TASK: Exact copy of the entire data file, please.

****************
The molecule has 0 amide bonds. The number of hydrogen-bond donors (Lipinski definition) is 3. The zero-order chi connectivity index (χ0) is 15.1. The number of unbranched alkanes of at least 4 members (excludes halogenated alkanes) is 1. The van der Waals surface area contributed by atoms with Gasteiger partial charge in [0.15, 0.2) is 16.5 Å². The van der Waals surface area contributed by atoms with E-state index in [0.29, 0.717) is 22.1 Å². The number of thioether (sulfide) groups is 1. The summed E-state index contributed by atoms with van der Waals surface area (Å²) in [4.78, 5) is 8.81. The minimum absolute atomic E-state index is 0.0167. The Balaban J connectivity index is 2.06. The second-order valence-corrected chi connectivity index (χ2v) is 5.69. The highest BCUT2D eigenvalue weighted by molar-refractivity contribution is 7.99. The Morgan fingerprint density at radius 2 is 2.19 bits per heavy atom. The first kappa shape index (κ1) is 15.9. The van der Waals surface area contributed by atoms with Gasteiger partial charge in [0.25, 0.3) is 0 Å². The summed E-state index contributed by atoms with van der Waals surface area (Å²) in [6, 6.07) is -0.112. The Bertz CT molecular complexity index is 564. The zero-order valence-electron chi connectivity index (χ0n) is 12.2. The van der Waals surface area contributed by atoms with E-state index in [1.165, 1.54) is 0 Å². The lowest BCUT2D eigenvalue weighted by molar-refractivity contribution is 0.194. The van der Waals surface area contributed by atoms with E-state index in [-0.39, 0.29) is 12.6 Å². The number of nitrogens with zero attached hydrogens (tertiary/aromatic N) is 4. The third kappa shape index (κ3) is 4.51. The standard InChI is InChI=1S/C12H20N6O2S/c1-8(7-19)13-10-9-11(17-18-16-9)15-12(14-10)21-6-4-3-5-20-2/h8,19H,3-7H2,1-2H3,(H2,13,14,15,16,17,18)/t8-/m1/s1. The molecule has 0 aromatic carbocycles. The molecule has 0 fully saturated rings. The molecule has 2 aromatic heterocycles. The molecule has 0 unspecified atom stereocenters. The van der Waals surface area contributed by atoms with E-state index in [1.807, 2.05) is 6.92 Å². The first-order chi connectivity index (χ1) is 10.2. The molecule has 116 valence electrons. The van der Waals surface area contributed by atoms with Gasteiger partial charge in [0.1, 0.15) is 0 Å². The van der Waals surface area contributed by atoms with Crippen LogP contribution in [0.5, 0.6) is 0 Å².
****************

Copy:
The molecule has 0 amide bonds. The number of hydrogen-bond donors (Lipinski definition) is 3. The zero-order chi connectivity index (χ0) is 15.1. The number of unbranched alkanes of at least 4 members (excludes halogenated alkanes) is 1. The van der Waals surface area contributed by atoms with Gasteiger partial charge in [0.15, 0.2) is 16.5 Å². The van der Waals surface area contributed by atoms with E-state index in [0.29, 0.717) is 22.1 Å². The number of thioether (sulfide) groups is 1. The summed E-state index contributed by atoms with van der Waals surface area (Å²) in [4.78, 5) is 8.81. The minimum absolute atomic E-state index is 0.0167. The Balaban J connectivity index is 2.06. The second-order valence-corrected chi connectivity index (χ2v) is 5.69. The highest BCUT2D eigenvalue weighted by molar-refractivity contribution is 7.99. The Morgan fingerprint density at radius 2 is 2.19 bits per heavy atom. The first kappa shape index (κ1) is 15.9. The van der Waals surface area contributed by atoms with Gasteiger partial charge in [0.25, 0.3) is 0 Å². The summed E-state index contributed by atoms with van der Waals surface area (Å²) in [6, 6.07) is -0.112. The Bertz CT molecular complexity index is 564. The zero-order valence-electron chi connectivity index (χ0n) is 12.2. The van der Waals surface area contributed by atoms with E-state index in [1.165, 1.54) is 0 Å². The lowest BCUT2D eigenvalue weighted by molar-refractivity contribution is 0.194. The van der Waals surface area contributed by atoms with E-state index in [-0.39, 0.29) is 12.6 Å². The number of nitrogens with zero attached hydrogens (tertiary/aromatic N) is 4. The third kappa shape index (κ3) is 4.51. The standard InChI is InChI=1S/C12H20N6O2S/c1-8(7-19)13-10-9-11(17-18-16-9)15-12(14-10)21-6-4-3-5-20-2/h8,19H,3-7H2,1-2H3,(H2,13,14,15,16,17,18)/t8-/m1/s1. The molecule has 0 aromatic carbocycles. The molecule has 0 fully saturated rings. The molecule has 2 aromatic heterocycles. The molecule has 0 unspecified atom stereocenters. The van der Waals surface area contributed by atoms with E-state index in [1.807, 2.05) is 6.92 Å². The first-order chi connectivity index (χ1) is 10.2. The molecule has 116 valence electrons. The van der Waals surface area contributed by atoms with Gasteiger partial charge in [0.1, 0.15) is 0 Å². The van der Waals surface area contributed by atoms with Crippen LogP contribution in [0.5, 0.6) is 0 Å².